There aren’t many wine events for consumers here – I guess wineries must think they’re preaching to the choir. Once a month, however, our local newspaper La Rioja organizes a tutored tasting by a Rioja winemaker that I try not to miss.
This month’s tasting was unique because the topic was oak. As you know, the choice of different types of oak (American, French, Russian, Slovenian, Spanish and even Mongolian), the cooperage and the level of toasting are an important part of the winemaker’s arsenal. The novelty of this tasting was a demonstration by a local cooperage, Quercus, of the influence of different levels of toasting on the same wine using the same type of barrel.
Barrelmaking is a craft where precision is the key. Barrels are assembled without nails or screws, only steel hoops holding the staves together. Fire is an important part of this process, because heat shapes the wood, making it easier to bend and toasting the inside of the barrel gives flavor to the wine. The toasting is normally done over a wood fire and the heat generally can’t be applied uniformly which creates variations from one barrel to another. Coopers make their barrels with light, medium or heavy toast, and often medium + or heavy +. Although the primary use of oak in winemaking is to slowly microoxigenate the wine, creating long strings of tannins that help the wine to age, the level of toast can provide different flavor sensations.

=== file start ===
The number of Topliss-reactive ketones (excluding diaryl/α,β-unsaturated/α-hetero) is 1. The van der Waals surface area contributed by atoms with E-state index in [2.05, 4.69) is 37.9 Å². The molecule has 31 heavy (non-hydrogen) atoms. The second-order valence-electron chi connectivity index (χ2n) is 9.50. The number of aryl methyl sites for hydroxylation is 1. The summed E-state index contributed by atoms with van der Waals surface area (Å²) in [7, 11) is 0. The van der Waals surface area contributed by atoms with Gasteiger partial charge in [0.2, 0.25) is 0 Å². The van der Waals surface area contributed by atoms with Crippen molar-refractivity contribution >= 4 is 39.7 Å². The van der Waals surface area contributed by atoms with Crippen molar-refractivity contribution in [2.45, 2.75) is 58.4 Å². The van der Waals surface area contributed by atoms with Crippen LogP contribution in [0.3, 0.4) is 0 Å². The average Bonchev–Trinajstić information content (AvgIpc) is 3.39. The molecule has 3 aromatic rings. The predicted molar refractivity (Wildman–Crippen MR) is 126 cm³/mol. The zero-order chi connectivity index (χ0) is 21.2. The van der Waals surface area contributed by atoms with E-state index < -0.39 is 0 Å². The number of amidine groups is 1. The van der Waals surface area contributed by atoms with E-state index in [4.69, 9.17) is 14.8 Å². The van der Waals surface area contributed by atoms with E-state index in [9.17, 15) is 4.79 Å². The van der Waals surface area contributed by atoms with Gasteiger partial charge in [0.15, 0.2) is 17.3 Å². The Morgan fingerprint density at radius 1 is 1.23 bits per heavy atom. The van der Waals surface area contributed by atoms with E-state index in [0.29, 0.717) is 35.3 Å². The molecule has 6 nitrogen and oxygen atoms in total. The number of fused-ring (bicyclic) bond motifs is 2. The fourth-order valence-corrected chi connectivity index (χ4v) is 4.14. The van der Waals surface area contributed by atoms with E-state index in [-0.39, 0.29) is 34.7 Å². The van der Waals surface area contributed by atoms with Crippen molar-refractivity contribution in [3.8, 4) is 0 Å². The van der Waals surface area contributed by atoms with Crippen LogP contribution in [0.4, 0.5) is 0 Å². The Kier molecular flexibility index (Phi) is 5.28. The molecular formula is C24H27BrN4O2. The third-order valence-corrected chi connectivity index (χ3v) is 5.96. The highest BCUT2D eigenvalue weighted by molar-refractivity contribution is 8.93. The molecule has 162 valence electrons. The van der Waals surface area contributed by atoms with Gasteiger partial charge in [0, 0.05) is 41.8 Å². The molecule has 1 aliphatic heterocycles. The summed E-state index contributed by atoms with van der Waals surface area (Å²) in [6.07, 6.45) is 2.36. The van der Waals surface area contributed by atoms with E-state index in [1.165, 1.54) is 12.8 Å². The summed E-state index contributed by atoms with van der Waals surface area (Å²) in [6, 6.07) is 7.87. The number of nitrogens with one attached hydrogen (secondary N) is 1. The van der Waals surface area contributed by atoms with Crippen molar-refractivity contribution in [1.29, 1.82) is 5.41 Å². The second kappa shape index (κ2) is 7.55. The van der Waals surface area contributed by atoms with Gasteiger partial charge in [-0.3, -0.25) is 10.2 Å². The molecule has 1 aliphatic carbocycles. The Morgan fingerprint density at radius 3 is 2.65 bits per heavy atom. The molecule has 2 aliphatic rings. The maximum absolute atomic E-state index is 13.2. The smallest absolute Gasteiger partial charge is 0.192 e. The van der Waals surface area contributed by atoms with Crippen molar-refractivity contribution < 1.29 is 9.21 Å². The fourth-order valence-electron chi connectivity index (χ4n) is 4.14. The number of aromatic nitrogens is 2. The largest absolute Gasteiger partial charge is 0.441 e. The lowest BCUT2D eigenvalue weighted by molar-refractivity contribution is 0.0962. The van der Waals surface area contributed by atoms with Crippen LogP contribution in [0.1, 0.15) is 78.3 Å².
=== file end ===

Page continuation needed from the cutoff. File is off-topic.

Quercus has taken the toasting process one step further with its rotary horizontal toasting process, precisely applying different heat intensities over varying amounts of time to create uniformly toasted barrels to the exact specifications of the winemaker.
Quercus uses four types of toasting, Haro, Borgoña (Burgundy), Ribera and Côte d’Or. They differ on the rate of increase, decrease and maintenance of temperature throughout the process.
In the first part of the tasting we tried Haro, Borgoña and Ribera toasts with the same wine. With Haro, I noticed a high level of toast on the nose but especially on the palate, with not much fruit showing through.
With Ribera, it was easier to detect the fruit but again, the toast seemed to predominate.
Borgoña was my favorite, with less of a toasty sensation and more elegance (Readers of Inside Rioja should have figured this out already!)
Côte d’Or was more difficult to distinguish (isn’t Côte d’Or in Burgundy, too?) because it was only shown in the second part of the tasting in the wines of Lar de Paula, a winery firmly in the modern Rioja camp, made using new French oak.
4 Besos (Four Kisses) had a medium cherry color, showed acidic red fruit notes in the nose that reminded me of cranberries. It had lots of oak and high acidity on the palate.
Lar de Paula reserva 2004 was dark ruby with both red and black fruit on the nose and lots of oak on the palate. It was the wine I liked the least.
Merus tempranillo 2005 was the star of the tasting, showing an intense black cherry color but with a fresh red fruit and toasted coffee bouquet. It was long and elegant on the palate with soft tannins balancing the fruit.
This tasting was not only fun but highly educational. It proved to me that making barrels is not only an art but a science, too.